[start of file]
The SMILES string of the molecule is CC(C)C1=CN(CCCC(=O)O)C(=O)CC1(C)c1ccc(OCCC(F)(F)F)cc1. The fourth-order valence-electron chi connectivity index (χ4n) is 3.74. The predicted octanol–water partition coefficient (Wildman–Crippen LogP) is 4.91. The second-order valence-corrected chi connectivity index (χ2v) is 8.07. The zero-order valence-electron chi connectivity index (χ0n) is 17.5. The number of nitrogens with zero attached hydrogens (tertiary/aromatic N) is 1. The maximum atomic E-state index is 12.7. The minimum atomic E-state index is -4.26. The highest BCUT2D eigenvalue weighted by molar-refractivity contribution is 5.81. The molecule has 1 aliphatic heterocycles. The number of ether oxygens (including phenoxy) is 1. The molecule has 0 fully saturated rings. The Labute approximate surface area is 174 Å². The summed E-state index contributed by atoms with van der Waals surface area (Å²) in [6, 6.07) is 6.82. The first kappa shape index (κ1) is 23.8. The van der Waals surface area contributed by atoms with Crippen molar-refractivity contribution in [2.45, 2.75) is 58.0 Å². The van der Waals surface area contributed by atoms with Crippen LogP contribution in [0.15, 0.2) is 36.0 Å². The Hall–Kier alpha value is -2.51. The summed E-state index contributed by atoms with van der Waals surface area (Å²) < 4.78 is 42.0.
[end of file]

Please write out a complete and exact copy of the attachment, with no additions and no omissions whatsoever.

The SMILES string of the molecule is CC(C)C1=CN(CCCC(=O)O)C(=O)CC1(C)c1ccc(OCCC(F)(F)F)cc1. The fourth-order valence-electron chi connectivity index (χ4n) is 3.74. The predicted octanol–water partition coefficient (Wildman–Crippen LogP) is 4.91. The second-order valence-corrected chi connectivity index (χ2v) is 8.07. The zero-order valence-electron chi connectivity index (χ0n) is 17.5. The number of nitrogens with zero attached hydrogens (tertiary/aromatic N) is 1. The maximum atomic E-state index is 12.7. The minimum atomic E-state index is -4.26. The highest BCUT2D eigenvalue weighted by molar-refractivity contribution is 5.81. The molecule has 1 aliphatic heterocycles. The number of ether oxygens (including phenoxy) is 1. The molecule has 0 fully saturated rings. The Labute approximate surface area is 174 Å². The summed E-state index contributed by atoms with van der Waals surface area (Å²) in [6, 6.07) is 6.82. The first kappa shape index (κ1) is 23.8. The van der Waals surface area contributed by atoms with Crippen molar-refractivity contribution in [2.45, 2.75) is 58.0 Å². The van der Waals surface area contributed by atoms with Crippen LogP contribution in [0.15, 0.2) is 36.0 Å². The Hall–Kier alpha value is -2.51. The summed E-state index contributed by atoms with van der Waals surface area (Å²) < 4.78 is 42.0.